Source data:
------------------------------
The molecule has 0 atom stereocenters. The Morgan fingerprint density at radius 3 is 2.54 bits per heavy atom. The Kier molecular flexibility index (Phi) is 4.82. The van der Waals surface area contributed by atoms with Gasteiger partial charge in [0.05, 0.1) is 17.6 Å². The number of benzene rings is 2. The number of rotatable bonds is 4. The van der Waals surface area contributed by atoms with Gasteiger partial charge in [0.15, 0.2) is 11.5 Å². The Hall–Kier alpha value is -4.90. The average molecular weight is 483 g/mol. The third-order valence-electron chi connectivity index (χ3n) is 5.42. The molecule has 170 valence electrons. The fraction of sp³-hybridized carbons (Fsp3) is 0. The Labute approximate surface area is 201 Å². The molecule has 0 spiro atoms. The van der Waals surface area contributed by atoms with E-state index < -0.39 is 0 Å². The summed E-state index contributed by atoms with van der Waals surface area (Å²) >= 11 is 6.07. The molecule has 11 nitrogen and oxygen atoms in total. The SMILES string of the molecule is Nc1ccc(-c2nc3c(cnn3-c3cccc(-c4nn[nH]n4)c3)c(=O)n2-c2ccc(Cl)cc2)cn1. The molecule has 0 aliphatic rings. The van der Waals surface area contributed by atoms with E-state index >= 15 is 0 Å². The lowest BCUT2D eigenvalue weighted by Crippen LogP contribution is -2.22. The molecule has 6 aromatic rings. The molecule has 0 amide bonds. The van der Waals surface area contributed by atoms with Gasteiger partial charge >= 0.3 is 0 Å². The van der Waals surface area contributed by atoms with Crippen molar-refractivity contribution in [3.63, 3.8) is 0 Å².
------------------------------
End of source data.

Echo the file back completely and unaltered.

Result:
The molecule has 0 atom stereocenters. The Morgan fingerprint density at radius 3 is 2.54 bits per heavy atom. The Kier molecular flexibility index (Phi) is 4.82. The van der Waals surface area contributed by atoms with Gasteiger partial charge in [0.05, 0.1) is 17.6 Å². The number of benzene rings is 2. The number of rotatable bonds is 4. The van der Waals surface area contributed by atoms with Gasteiger partial charge in [0.15, 0.2) is 11.5 Å². The Hall–Kier alpha value is -4.90. The average molecular weight is 483 g/mol. The third-order valence-electron chi connectivity index (χ3n) is 5.42. The molecule has 170 valence electrons. The fraction of sp³-hybridized carbons (Fsp3) is 0. The Labute approximate surface area is 201 Å². The molecule has 0 spiro atoms. The van der Waals surface area contributed by atoms with E-state index < -0.39 is 0 Å². The summed E-state index contributed by atoms with van der Waals surface area (Å²) >= 11 is 6.07. The molecule has 11 nitrogen and oxygen atoms in total. The SMILES string of the molecule is Nc1ccc(-c2nc3c(cnn3-c3cccc(-c4nn[nH]n4)c3)c(=O)n2-c2ccc(Cl)cc2)cn1. The molecule has 0 aliphatic rings. The van der Waals surface area contributed by atoms with E-state index >= 15 is 0 Å². The lowest BCUT2D eigenvalue weighted by Crippen LogP contribution is -2.22. The molecule has 6 aromatic rings. The molecule has 0 amide bonds. The van der Waals surface area contributed by atoms with Gasteiger partial charge >= 0.3 is 0 Å². The van der Waals surface area contributed by atoms with Crippen molar-refractivity contribution in [3.63, 3.8) is 0 Å².